When James Cameron released Avatar in 2009, effectively signalling a brave new dawn for cinema, he hailed 3D as a fundamental shift equal to the advent of Technicolor. Seven years later, we’re still waiting for the revolution to arrive. So what happened?
There are now more 3D-ready cinemas than ever. As of June 2015, RealD – the company that dominates the 3D market – had their tech installed in around 26,500 theatres worldwide, a fifth of which were located in China. But the number of films being released in the format is going down, and fewer people are putting on the glasses. In 2011, 39 films were released in 3D, with 3D screenings making up around 54 per cent of their total box office haul. But by 2014 there were only 28 3D films released, and the gross percentage has fallen to 39.
These figures suggest that audiences are growing tired of 3D as a concept. Which is a shame, because the likes of Avatar, Life of Pi, Gravity and even Gaspar Noé’s Love have proven that, in the right hands, the technology can be a powerful storytelling tool. So what should filmmakers, and the industry as a whole, be doing to help realise its awesome potential? The answer is more straightforward than you might think.
There are currently around 80 3D films scheduled for release between now and 2020, but a cursory glance at RealD’s slate reveals the same handful of studios popping up time and again. Superheroes and animated movies account for close to half of the films on the list, and while there’s a world of difference between, say, Batman Vs Superman and Guardians of the Galaxy, the fact remains that these films belong in the same camp.
Clearly, greater variety is needed. Of course, 3D is no longer solely the domain of Hollywood’s elite visionaries, as it was when Avatar was released. In recent years the technology has transformed films like Life of Pi and Baz Luhrmann’s The Great Gatsby into visual feasts worthy of the ornate prose of their respective sources. Less showy literary adaptations could also stand to benefit (picture the bleak beauty of ‘Wuthering Heights’ in 3D – the craggy English countryside jutting out of the frame). For now the technology is still largely determined by genre and scale, but Hollywood is only doing itself a disservice by reducing 3D to a cacophonous, homogenised spectacle.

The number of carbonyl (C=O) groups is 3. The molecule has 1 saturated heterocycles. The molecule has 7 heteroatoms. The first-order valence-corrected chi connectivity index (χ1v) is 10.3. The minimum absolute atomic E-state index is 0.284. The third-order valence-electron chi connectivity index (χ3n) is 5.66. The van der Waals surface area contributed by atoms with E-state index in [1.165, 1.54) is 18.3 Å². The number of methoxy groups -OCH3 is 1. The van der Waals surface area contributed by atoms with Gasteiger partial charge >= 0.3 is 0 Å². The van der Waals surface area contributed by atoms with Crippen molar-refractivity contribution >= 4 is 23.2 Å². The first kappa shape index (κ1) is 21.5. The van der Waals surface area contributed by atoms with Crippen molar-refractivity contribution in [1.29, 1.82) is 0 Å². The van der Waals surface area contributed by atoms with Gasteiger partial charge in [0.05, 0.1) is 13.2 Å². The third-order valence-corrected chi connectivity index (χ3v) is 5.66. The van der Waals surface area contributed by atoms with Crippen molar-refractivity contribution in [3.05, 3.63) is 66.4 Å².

The era of gee-whiz 3D is over. Today, it’s all about immersion. The best 3D is that which we barely even notice: the way that Dr Ryan Stone is dwarfed by a distant Earth in Gravity – so close yet so far – or the intimacy of Pi Patel’s lifeboat in contrast with the vastness of the Pacific Ocean. In practice, however, the technology often acts as a barrier between the audience and the story. Even without the pain of paying for a new pair upon each viewing, the glasses can become uncomfortable to wear after a while. Then there’s the issue of reduced brightness, which is to be expected when wearing what is essentially a fancy pair of sunglasses in a dark room.
Even before you get to screen a film, shooting in 3D is a costly process. It involves creating two copies of each element to go with each different image: not only does this mean twice the work for a VFX department, but the two images have to be precisely lined up or the illusion will be ruined. Post-conversion is usually cheaper and more efficient (you simply create two copies of each frame and separate the foreground from the background), but still runs the risk of a lower-quality image.
There are solutions: laser projectors, which are being unveiled in IMAX theatres everywhere, flood the screen with light to reduce dimming. But it’s not a cheap fix. The latest digital xenon projectors can cost anywhere between $30,000 and $50,000, while laser projectors can be up to 10 times that amount. It will be many years – maybe even decades – before such equipment is cheap enough that smaller cinema chains and independents will be able to take advantage of it. There’s even a startup in Vienna that’s developing 3D screens which would remove the need for glasses entirely, although the current prototype is only 3×5 pixels: hardly the best screen on which to watch a new release.
This democratisation is going to be vital at the other end of the creative process. James Cameron practically had to invent the 3D camera system used to film Avatar, but he already had the rest of Hollywood on his side. Soon less established yet equally talented filmmakers will be able to get their hands on a similar grade of kit.
Why do we love movies? It’s a question we’ve asked people for over a decade, one that frequently throws up the same answers: we love to lose ourselves in great stories, and escape to new and exciting worlds. 3D cinema is evolving and will continue to do so, but while there will inevitably be more teething problems further ahead, there’s no question the technology still has the potential to reshape the way we tell stories on the big screen.
Published 8 Apr 2016
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